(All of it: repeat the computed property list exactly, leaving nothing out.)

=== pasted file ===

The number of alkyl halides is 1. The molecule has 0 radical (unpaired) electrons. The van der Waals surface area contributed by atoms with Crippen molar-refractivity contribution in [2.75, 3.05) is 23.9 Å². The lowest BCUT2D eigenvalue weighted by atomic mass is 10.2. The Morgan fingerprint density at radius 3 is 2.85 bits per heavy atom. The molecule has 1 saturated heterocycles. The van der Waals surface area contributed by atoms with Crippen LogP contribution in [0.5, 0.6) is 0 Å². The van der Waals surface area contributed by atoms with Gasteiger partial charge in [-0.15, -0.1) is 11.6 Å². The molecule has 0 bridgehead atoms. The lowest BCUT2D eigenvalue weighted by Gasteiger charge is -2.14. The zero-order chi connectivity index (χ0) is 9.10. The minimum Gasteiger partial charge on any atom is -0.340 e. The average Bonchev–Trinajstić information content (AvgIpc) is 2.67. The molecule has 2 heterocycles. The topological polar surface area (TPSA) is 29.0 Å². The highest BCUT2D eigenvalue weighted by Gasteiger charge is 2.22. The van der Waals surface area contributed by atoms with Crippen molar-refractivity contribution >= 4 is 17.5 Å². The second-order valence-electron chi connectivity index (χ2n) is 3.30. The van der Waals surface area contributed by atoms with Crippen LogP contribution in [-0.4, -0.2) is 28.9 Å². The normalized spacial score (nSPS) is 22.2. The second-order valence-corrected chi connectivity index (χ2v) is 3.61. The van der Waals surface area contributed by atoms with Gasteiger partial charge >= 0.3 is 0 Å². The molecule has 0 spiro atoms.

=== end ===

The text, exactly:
The number of alkyl halides is 1. The molecule has 0 radical (unpaired) electrons. The van der Waals surface area contributed by atoms with Crippen molar-refractivity contribution in [2.75, 3.05) is 23.9 Å². The lowest BCUT2D eigenvalue weighted by atomic mass is 10.2. The Morgan fingerprint density at radius 3 is 2.85 bits per heavy atom. The molecule has 1 saturated heterocycles. The van der Waals surface area contributed by atoms with Crippen LogP contribution in [0.5, 0.6) is 0 Å². The van der Waals surface area contributed by atoms with Gasteiger partial charge in [-0.15, -0.1) is 11.6 Å². The molecule has 0 bridgehead atoms. The lowest BCUT2D eigenvalue weighted by Gasteiger charge is -2.14. The zero-order chi connectivity index (χ0) is 9.10. The minimum Gasteiger partial charge on any atom is -0.340 e. The average Bonchev–Trinajstić information content (AvgIpc) is 2.67. The molecule has 2 heterocycles. The topological polar surface area (TPSA) is 29.0 Å². The highest BCUT2D eigenvalue weighted by Gasteiger charge is 2.22. The van der Waals surface area contributed by atoms with Crippen molar-refractivity contribution >= 4 is 17.5 Å². The second-order valence-electron chi connectivity index (χ2n) is 3.30. The van der Waals surface area contributed by atoms with Crippen LogP contribution in [-0.4, -0.2) is 28.9 Å². The normalized spacial score (nSPS) is 22.2. The second-order valence-corrected chi connectivity index (χ2v) is 3.61. The van der Waals surface area contributed by atoms with Gasteiger partial charge >= 0.3 is 0 Å². The molecule has 0 spiro atoms.